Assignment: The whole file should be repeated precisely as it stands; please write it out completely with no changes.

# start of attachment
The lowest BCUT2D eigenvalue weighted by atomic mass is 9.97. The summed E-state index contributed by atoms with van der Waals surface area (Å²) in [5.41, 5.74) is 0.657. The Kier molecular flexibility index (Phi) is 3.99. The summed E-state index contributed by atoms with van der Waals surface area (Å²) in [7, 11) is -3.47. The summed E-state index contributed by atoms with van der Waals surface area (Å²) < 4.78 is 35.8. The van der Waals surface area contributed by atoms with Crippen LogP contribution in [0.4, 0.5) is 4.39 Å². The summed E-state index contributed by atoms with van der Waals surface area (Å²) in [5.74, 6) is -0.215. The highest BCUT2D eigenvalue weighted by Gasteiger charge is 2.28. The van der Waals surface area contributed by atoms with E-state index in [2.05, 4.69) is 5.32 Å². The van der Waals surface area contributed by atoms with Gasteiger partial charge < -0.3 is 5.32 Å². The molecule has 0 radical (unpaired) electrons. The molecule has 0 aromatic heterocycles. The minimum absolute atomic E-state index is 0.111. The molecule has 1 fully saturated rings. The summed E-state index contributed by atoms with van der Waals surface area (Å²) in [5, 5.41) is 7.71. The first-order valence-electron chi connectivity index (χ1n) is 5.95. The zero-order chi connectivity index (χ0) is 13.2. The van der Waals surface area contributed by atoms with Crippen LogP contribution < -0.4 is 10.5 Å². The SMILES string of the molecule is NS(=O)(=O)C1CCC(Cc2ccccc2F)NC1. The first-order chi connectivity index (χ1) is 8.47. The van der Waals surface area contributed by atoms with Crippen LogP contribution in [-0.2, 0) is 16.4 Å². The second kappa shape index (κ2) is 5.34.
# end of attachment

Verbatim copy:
The lowest BCUT2D eigenvalue weighted by atomic mass is 9.97. The summed E-state index contributed by atoms with van der Waals surface area (Å²) in [5.41, 5.74) is 0.657. The Kier molecular flexibility index (Phi) is 3.99. The summed E-state index contributed by atoms with van der Waals surface area (Å²) in [7, 11) is -3.47. The summed E-state index contributed by atoms with van der Waals surface area (Å²) < 4.78 is 35.8. The van der Waals surface area contributed by atoms with Crippen LogP contribution in [0.4, 0.5) is 4.39 Å². The summed E-state index contributed by atoms with van der Waals surface area (Å²) in [5.74, 6) is -0.215. The highest BCUT2D eigenvalue weighted by Gasteiger charge is 2.28. The van der Waals surface area contributed by atoms with E-state index in [2.05, 4.69) is 5.32 Å². The van der Waals surface area contributed by atoms with Gasteiger partial charge < -0.3 is 5.32 Å². The molecule has 0 radical (unpaired) electrons. The molecule has 0 aromatic heterocycles. The minimum absolute atomic E-state index is 0.111. The molecule has 1 fully saturated rings. The summed E-state index contributed by atoms with van der Waals surface area (Å²) in [5, 5.41) is 7.71. The first-order valence-electron chi connectivity index (χ1n) is 5.95. The zero-order chi connectivity index (χ0) is 13.2. The van der Waals surface area contributed by atoms with Crippen LogP contribution < -0.4 is 10.5 Å². The SMILES string of the molecule is NS(=O)(=O)C1CCC(Cc2ccccc2F)NC1. The first-order chi connectivity index (χ1) is 8.47. The van der Waals surface area contributed by atoms with Crippen LogP contribution in [-0.2, 0) is 16.4 Å². The second kappa shape index (κ2) is 5.34.